We at PHC are big supporters of generic medications. They work as well as brand name drugs and cost less. Generic medications save society money and lower health care costs.
Let me also say that we at PHC have nothing against big pharma. They do wonderful research to develop innovative new medications and have created miraculous products which save lives. They are also economically very successful. Built in to their business model is the fact that after a period of exclusivity, the drugs they develop go off-patent and become available generically at lower cost. This reality is built in to the pricing of the brand name product during the period of exclusivity. No one needs to shed tears for the pharmaceutical industry. They are doing just fine.
So what about generics? Generic versions of brand name medications are not approved by the FDA unless they are bioequivalent to their brand name counterparts. Interestingly, but not surprisingly, there is still a lot of brand name prescribing for medications which are available generically. Why does this happen? Economics plays a big role. When there are no incentives to use generic medications, brand name drug usage remains high. When there are incentives to lower costs – either because of formulary restrictions or when patients have to pay out of pocket for their medications – brand name usage drops.
This reality was vividly demonstrated in a recent study published in Annals of Internal Medicine. The authors, from the VA, the University of Pittsburgh, and Dartmouth, compared diabetes medication usage among one million diabetics insured by fee for service (FFS) Medicare to usage among a half million diabetics cared for by the VA health system. FFS Medicare patients are cared for by many different health plans, each with its own approach to formulary issues and copays. VA patients receive their medications based on a single nationwide formulary which emphasizes use of generic medications where they are available.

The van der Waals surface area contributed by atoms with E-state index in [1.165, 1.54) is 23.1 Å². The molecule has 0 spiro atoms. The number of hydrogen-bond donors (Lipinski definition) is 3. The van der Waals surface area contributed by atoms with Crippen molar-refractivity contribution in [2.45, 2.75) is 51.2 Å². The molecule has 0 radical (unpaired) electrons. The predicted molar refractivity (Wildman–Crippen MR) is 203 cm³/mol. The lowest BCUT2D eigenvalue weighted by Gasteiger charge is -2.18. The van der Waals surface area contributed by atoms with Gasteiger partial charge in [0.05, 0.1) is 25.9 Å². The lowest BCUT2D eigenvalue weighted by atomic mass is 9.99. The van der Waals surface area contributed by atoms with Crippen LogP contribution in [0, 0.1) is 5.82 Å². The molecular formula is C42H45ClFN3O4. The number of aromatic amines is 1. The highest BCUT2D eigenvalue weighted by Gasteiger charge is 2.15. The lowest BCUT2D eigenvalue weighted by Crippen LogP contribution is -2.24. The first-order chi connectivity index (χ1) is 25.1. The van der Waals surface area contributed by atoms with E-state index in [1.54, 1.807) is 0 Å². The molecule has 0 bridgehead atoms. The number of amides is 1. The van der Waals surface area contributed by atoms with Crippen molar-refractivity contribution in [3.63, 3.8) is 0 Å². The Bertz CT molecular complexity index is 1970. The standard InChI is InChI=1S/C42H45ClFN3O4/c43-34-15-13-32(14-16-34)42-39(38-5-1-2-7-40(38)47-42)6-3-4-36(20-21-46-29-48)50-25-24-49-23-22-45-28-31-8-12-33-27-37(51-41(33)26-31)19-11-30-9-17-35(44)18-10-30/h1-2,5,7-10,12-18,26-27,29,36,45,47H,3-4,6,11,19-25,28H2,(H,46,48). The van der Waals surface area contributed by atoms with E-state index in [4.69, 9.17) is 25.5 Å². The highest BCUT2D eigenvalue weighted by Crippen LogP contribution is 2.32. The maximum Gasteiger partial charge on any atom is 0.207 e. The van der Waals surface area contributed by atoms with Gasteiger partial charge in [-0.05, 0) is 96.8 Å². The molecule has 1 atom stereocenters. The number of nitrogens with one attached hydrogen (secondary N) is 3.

Brand name medication use was substantially higher among FFS Medicare than among VA patients. Medicare patients’ use of brand name oral hypoglycemics was 3-fold higher than among VA patients. For the ACEI/ARB class of medications, just over half of Medicare patients used brand name drugs compared to 18% of VA patients. Similar findings were noted for statins and insulin products.
While the study did not look at differences in quality of care, several previous studies have shown equivalent or higher diabetes quality metrics for VA patients compared to Medicare and to commercial plans. So the higher use of generics does not come at the cost of compromising care.
The authors note that the VA strictly limits drug detailing and that the physician workforce is salaried, both of which contribute to the wider use of generic meds. Additionally, the authors attribute much of the generic use in the VA system to the policy of “therapeutic substitution,” which allows the VA to respond to a brand name prescription by dispensing a generic version of a different medication. For example, when atorvastatin was only available as Lipitor, Lipitor prescriptions were filled as simvastatin.
According to the authors’ analysis, if Medicare used the same formulary as the VA, it could save over $1 billion annually, just on medication costs.
While formulary guidelines can be a nuisance for the busy clinician, we want our valued clinicians to understand they do have a purpose. Our formulary guidelines are developed in consultation with practicing physicians in our network, and never compromise on quality of care. As always, we welcome your comments.
Richard Fleming, MD